This is the most famous equation in the history of equations. It has been printed on countless T-shirts and posters, starred in films and, even if you've never appreciated the beauty or utility of equations, you'll know this one. And you probably also know who came up with it – physicist and Nobel laureate Albert Einstein. ...Is this saying that the equation was first connected to the bomb in 1945? The first bomb had already been built by then.
It would be nice to think that Einstein's equation became famous simply because of its fundamental importance in making us understand how different the world really is to how we perceived it a century ago. But its fame is mostly because of its association with one of the most devastating weapons produced by humans – the atomic bomb. The equation appeared in the report, prepared for the US government by physicist Henry DeWolf Smyth in 1945, on the Allied efforts to make an atomic bomb during the Manhattan project. The result of that project led to the death of hundreds of thousands of Japanese citizens in Hiroshima and Nagasaki.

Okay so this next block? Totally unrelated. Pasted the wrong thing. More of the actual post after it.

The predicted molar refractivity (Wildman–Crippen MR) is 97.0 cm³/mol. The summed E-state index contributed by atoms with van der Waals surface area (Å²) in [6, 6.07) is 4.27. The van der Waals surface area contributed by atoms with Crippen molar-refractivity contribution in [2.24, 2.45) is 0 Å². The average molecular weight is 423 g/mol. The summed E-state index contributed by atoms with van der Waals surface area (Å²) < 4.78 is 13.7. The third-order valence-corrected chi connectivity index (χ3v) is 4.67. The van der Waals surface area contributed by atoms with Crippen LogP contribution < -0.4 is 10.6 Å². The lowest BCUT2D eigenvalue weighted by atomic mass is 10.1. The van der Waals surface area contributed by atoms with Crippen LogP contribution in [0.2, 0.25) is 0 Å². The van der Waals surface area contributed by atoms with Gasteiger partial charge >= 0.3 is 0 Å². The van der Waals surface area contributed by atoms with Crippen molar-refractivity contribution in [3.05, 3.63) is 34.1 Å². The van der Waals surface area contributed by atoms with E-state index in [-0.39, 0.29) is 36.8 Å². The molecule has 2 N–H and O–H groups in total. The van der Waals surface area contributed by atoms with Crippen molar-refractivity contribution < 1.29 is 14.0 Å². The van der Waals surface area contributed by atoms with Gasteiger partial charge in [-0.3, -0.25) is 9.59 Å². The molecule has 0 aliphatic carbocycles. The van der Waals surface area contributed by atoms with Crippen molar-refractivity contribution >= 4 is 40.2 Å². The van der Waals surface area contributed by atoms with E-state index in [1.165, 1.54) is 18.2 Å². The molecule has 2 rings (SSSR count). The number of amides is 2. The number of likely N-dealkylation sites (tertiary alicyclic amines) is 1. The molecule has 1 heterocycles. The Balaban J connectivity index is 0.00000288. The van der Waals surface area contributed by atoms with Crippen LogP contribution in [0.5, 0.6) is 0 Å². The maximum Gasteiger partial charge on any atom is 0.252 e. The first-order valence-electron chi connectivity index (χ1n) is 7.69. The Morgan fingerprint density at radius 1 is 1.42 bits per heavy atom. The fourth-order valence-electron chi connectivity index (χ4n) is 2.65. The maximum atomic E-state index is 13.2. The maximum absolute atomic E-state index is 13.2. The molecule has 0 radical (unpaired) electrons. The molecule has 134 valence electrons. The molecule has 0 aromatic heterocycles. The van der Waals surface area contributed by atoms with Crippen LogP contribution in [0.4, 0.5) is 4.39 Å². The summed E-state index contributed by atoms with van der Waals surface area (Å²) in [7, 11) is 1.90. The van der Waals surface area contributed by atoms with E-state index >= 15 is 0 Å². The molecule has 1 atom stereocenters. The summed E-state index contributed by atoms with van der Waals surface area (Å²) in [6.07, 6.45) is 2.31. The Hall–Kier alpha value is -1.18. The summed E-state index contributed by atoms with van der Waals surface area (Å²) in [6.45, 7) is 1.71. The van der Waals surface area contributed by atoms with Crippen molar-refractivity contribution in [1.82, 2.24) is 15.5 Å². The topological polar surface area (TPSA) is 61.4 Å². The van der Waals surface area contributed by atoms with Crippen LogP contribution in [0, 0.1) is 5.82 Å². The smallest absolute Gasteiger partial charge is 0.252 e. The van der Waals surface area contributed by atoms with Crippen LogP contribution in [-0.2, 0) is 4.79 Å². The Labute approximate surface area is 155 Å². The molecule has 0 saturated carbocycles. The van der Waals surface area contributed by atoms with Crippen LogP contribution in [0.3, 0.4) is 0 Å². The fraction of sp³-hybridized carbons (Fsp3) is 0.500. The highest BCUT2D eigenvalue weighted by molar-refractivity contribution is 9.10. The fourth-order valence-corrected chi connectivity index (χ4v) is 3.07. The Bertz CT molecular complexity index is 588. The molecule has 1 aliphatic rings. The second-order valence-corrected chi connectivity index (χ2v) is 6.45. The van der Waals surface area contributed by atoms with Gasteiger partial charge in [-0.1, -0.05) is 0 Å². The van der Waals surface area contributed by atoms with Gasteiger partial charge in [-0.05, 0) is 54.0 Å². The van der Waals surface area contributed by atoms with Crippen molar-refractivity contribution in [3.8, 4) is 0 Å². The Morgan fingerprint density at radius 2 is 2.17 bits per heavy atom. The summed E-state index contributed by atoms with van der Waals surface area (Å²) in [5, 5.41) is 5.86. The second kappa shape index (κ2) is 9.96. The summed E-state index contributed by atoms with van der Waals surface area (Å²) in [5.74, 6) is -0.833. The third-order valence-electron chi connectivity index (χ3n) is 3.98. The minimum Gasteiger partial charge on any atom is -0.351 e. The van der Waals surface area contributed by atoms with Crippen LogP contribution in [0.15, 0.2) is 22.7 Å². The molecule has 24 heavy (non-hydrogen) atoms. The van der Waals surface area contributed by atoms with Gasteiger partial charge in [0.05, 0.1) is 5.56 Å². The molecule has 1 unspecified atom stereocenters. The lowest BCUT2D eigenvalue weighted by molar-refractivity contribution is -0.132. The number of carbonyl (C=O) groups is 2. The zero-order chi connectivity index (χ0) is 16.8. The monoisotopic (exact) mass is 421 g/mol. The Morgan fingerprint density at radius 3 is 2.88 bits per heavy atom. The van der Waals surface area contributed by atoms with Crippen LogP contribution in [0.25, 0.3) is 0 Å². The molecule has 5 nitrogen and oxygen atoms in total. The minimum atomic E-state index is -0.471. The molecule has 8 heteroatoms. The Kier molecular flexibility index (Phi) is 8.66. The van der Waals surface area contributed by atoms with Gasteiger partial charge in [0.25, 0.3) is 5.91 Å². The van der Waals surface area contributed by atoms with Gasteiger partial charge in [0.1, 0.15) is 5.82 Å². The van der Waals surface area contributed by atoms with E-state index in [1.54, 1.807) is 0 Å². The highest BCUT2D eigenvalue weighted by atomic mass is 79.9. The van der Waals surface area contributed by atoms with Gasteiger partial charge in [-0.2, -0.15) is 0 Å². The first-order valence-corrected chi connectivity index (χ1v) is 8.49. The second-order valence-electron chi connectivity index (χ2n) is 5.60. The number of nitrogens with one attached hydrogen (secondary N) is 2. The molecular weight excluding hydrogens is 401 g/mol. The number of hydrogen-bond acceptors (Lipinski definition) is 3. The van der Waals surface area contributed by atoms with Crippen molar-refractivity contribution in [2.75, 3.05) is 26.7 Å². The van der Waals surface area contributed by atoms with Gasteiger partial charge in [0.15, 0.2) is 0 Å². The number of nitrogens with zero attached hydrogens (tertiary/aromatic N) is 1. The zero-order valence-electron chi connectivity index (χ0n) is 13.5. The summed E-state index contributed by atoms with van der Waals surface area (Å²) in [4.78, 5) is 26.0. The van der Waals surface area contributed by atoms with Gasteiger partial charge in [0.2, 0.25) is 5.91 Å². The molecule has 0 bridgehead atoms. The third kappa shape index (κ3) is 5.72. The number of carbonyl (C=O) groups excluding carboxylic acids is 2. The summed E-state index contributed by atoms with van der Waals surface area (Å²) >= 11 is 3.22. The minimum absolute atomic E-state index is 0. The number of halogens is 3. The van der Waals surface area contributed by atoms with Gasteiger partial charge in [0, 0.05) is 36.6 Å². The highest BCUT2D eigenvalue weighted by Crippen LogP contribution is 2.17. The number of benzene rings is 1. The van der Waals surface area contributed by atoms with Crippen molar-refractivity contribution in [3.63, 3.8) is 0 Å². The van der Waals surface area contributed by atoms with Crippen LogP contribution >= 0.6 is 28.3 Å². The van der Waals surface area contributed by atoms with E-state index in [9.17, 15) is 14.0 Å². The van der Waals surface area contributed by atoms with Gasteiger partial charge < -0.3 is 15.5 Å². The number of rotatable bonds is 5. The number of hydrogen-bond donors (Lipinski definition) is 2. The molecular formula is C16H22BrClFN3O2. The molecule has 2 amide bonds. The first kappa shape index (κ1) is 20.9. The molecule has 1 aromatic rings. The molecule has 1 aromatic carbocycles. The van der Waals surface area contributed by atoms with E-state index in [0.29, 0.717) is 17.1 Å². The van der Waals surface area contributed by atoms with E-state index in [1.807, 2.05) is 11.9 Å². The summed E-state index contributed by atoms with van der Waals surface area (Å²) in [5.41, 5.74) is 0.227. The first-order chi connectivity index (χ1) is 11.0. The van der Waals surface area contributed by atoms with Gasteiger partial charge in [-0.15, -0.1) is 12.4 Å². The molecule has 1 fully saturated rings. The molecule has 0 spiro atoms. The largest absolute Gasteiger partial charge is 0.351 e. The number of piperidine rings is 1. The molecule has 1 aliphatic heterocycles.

I am not sure the equation did have much to do with the atomic bomb. The energy released by uranium fission was explained by the electrostatic potential energy. That is, protons repel each from their like electric charge, and so a lot of energy must have been needed to bind them together in a nucleus. Splitting the nucleus is like releasing a compressed metal spring.
Understanding the energy of H-bomb requires considering the strong nuclear force. One of the first applications of quantum mechanic was George Gamow figuring out in 1928 that protons could tunnel thru the electrostatic repulsion to explain fusion in stars.
The relation between mass and energy was first given by Lorentz in 1899. He gave formulas for how the mass of an object increases as energy is used to accelerate it. This was considered the most striking and testable aspect of relativity theory, and it was confirmed in experiments in 1902-1904. Einstein wrote a paper in 1906 crediting Poincare with E=mc2 in a 1900 paper.